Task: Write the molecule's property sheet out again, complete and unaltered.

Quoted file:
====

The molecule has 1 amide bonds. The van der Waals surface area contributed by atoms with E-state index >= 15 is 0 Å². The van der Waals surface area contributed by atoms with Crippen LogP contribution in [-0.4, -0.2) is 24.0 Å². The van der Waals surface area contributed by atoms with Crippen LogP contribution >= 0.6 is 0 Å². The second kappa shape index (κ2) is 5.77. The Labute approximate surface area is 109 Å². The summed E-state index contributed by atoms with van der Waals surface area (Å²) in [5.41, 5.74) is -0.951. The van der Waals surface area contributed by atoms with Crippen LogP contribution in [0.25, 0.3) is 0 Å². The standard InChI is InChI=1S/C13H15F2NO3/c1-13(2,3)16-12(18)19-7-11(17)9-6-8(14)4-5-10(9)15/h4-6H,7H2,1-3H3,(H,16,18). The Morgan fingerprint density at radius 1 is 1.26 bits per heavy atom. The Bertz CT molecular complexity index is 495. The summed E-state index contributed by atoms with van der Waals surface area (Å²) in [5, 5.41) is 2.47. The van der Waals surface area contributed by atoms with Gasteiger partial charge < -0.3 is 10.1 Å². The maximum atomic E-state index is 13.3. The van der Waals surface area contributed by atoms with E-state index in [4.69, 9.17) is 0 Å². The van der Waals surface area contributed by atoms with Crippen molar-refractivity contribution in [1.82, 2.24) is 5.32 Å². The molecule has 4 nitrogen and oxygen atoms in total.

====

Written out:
The molecule has 1 amide bonds. The van der Waals surface area contributed by atoms with E-state index >= 15 is 0 Å². The van der Waals surface area contributed by atoms with Crippen LogP contribution in [-0.4, -0.2) is 24.0 Å². The van der Waals surface area contributed by atoms with Crippen LogP contribution >= 0.6 is 0 Å². The second kappa shape index (κ2) is 5.77. The Labute approximate surface area is 109 Å². The summed E-state index contributed by atoms with van der Waals surface area (Å²) in [5.41, 5.74) is -0.951. The van der Waals surface area contributed by atoms with Crippen LogP contribution in [0.25, 0.3) is 0 Å². The standard InChI is InChI=1S/C13H15F2NO3/c1-13(2,3)16-12(18)19-7-11(17)9-6-8(14)4-5-10(9)15/h4-6H,7H2,1-3H3,(H,16,18). The Morgan fingerprint density at radius 1 is 1.26 bits per heavy atom. The Bertz CT molecular complexity index is 495. The summed E-state index contributed by atoms with van der Waals surface area (Å²) in [5, 5.41) is 2.47. The van der Waals surface area contributed by atoms with Gasteiger partial charge < -0.3 is 10.1 Å². The maximum atomic E-state index is 13.3. The van der Waals surface area contributed by atoms with E-state index in [4.69, 9.17) is 0 Å². The van der Waals surface area contributed by atoms with Crippen molar-refractivity contribution in [1.82, 2.24) is 5.32 Å². The molecule has 4 nitrogen and oxygen atoms in total.